The Nell Doctrine is known as such for it was first pronounced by the Supreme in the case of Nell vs. Pacific Farms. It lays down the rule regarding the transfer of all the assets of one corporation to another, particularly in respect of the liability of the transferee for the debts of the transferor. The Supreme Court declared, thus:
Generally, where one corporation sells or otherwise transfers all of its assets to another corporation, the latter is not liable for the debts and liabilities of the transferor, except:
Where the purchaser expressly or impliedly agrees to assume such debts;
Where the transaction amounts to a consolidation or merger of the corporations;
Where the purchasing corporation is merely a continuation of the selling corporation; and
Where the transaction is entered into fraudulently in order to escape liability for such debts.
The Nell Doctrine states the general rule that the transfer of all the assets of a corporation to another shall not render the latter liable to the liabilities of the transferor. However, should any of the above-cited exceptions be present, then the transferee corporation shall assume the liabilities of the transferor.
Basis of the Nell Doctrine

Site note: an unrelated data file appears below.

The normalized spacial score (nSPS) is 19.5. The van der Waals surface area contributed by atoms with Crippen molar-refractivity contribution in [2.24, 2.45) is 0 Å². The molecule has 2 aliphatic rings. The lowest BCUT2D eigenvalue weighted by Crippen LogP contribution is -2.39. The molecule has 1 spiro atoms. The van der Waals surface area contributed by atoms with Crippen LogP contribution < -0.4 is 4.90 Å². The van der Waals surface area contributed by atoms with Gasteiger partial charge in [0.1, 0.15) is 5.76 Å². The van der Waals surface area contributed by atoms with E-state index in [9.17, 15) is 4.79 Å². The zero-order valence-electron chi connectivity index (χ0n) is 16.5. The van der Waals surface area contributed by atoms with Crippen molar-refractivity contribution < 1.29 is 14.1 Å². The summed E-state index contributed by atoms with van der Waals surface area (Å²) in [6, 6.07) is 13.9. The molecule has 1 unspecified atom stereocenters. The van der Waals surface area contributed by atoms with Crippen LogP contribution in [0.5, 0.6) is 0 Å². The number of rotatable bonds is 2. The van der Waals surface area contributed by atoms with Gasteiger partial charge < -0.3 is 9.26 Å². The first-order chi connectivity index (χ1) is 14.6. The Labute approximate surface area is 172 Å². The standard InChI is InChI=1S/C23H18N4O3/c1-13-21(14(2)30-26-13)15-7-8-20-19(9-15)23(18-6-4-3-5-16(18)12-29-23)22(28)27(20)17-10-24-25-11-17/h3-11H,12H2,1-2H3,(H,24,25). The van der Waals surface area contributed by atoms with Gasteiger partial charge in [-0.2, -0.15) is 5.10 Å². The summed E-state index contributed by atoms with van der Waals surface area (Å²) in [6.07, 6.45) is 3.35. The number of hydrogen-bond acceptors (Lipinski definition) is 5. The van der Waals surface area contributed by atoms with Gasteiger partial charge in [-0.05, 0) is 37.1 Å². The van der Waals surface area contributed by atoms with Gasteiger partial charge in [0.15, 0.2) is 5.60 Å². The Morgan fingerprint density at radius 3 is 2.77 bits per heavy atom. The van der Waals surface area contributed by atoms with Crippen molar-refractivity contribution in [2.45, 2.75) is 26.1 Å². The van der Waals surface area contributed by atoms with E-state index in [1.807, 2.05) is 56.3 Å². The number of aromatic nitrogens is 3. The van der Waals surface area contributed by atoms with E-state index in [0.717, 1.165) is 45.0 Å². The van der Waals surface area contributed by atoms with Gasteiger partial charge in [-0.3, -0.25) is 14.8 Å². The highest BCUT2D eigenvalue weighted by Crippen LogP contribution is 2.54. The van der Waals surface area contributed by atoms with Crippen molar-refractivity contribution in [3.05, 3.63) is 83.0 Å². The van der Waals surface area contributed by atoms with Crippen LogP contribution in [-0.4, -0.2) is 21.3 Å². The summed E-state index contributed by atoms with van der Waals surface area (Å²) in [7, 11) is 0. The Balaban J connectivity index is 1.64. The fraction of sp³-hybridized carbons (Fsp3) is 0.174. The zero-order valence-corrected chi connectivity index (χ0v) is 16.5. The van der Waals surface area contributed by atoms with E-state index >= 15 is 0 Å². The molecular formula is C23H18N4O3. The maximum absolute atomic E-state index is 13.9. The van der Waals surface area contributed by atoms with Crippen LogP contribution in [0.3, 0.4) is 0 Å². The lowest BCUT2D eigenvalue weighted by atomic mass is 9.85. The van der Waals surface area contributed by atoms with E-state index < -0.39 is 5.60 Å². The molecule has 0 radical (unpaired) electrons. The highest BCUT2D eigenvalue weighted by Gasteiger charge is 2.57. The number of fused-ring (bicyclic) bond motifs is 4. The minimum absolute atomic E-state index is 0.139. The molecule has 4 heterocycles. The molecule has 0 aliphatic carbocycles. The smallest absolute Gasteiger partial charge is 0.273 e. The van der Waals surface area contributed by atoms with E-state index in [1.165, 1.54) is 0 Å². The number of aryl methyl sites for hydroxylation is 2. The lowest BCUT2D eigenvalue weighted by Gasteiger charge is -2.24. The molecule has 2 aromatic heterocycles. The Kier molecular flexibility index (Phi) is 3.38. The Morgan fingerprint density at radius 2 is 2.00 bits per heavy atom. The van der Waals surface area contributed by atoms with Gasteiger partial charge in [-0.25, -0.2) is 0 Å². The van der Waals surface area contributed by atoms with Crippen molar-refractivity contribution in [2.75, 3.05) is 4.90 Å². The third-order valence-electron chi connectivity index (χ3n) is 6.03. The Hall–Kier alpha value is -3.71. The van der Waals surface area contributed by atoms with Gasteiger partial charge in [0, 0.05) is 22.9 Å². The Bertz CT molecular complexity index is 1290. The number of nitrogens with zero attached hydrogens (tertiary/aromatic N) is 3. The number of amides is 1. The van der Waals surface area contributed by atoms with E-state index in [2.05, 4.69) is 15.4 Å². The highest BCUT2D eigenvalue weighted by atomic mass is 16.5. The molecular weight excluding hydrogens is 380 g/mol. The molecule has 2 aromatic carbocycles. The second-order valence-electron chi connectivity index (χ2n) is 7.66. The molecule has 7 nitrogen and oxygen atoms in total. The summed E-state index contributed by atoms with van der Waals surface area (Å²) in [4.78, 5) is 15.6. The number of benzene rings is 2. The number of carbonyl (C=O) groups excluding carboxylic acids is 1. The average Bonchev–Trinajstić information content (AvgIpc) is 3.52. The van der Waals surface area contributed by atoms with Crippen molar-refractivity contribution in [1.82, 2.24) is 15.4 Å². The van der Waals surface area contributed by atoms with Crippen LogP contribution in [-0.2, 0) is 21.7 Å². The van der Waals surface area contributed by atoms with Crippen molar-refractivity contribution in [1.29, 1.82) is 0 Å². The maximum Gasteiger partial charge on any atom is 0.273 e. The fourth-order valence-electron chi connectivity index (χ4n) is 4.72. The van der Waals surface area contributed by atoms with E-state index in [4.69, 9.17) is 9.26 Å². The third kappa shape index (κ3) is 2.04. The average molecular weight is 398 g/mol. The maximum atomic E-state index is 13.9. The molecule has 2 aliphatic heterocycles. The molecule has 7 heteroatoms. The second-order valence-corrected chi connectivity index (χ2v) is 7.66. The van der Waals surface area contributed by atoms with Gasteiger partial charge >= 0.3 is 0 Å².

In the case of Y-I LEISURE PHILIPPINES v.JAMES YU, the Supreme Court explained the legal basis of the Nell Doctrine. The Court said:
“An evaluation of our contract and corporation laws validates that the Nell Doctrine is fully supported by Philippine statutes. The general rule expressed by the doctrine reflects the principle of relativity under Article 1311of the Civil Code.”
Art. 1311 of the Civil Code provides:
“Contracts take effect only between the parties, their assigns and heirs, except in case where the rights and obligations arising from the contract are not transmissible by their nature, or by stipulation or by provision of law. The heir is not liable beyond the value of the property he received from the decedent.”
The Court elucidated:
“ Contracts, including the rights and obligations arising therefrom, are valid and binding only between the contracting parties and their successors-in-interest. Thus, despite the sale of all corporate assets, the transferee corporation cannot be prejudiced as it is not in privity with the contracts between the transferor corporation and its creditors.”